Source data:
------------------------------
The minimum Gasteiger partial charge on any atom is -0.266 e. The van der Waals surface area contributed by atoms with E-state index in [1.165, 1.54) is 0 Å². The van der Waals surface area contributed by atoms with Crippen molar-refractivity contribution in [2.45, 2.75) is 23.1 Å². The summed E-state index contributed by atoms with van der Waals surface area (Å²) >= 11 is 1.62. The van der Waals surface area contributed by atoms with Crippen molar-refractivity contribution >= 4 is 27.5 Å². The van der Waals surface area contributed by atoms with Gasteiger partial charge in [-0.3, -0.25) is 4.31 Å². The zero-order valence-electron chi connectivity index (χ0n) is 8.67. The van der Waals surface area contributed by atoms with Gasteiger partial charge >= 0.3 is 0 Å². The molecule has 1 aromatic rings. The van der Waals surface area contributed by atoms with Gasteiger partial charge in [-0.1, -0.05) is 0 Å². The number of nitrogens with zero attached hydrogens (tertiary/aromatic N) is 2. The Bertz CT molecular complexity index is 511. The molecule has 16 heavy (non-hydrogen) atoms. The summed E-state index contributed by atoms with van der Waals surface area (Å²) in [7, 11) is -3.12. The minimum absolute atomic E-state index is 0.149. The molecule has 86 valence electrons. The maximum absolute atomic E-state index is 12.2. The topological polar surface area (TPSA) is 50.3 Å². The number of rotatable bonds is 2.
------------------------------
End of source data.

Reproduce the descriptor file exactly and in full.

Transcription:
The minimum Gasteiger partial charge on any atom is -0.266 e. The van der Waals surface area contributed by atoms with E-state index in [1.165, 1.54) is 0 Å². The van der Waals surface area contributed by atoms with Crippen molar-refractivity contribution in [2.45, 2.75) is 23.1 Å². The summed E-state index contributed by atoms with van der Waals surface area (Å²) >= 11 is 1.62. The van der Waals surface area contributed by atoms with Crippen molar-refractivity contribution >= 4 is 27.5 Å². The van der Waals surface area contributed by atoms with Gasteiger partial charge in [-0.3, -0.25) is 4.31 Å². The zero-order valence-electron chi connectivity index (χ0n) is 8.67. The van der Waals surface area contributed by atoms with Gasteiger partial charge >= 0.3 is 0 Å². The molecule has 1 aromatic rings. The van der Waals surface area contributed by atoms with Gasteiger partial charge in [-0.1, -0.05) is 0 Å². The number of nitrogens with zero attached hydrogens (tertiary/aromatic N) is 2. The Bertz CT molecular complexity index is 511. The molecule has 16 heavy (non-hydrogen) atoms. The summed E-state index contributed by atoms with van der Waals surface area (Å²) in [7, 11) is -3.12. The minimum absolute atomic E-state index is 0.149. The molecule has 86 valence electrons. The maximum absolute atomic E-state index is 12.2. The topological polar surface area (TPSA) is 50.3 Å². The number of rotatable bonds is 2.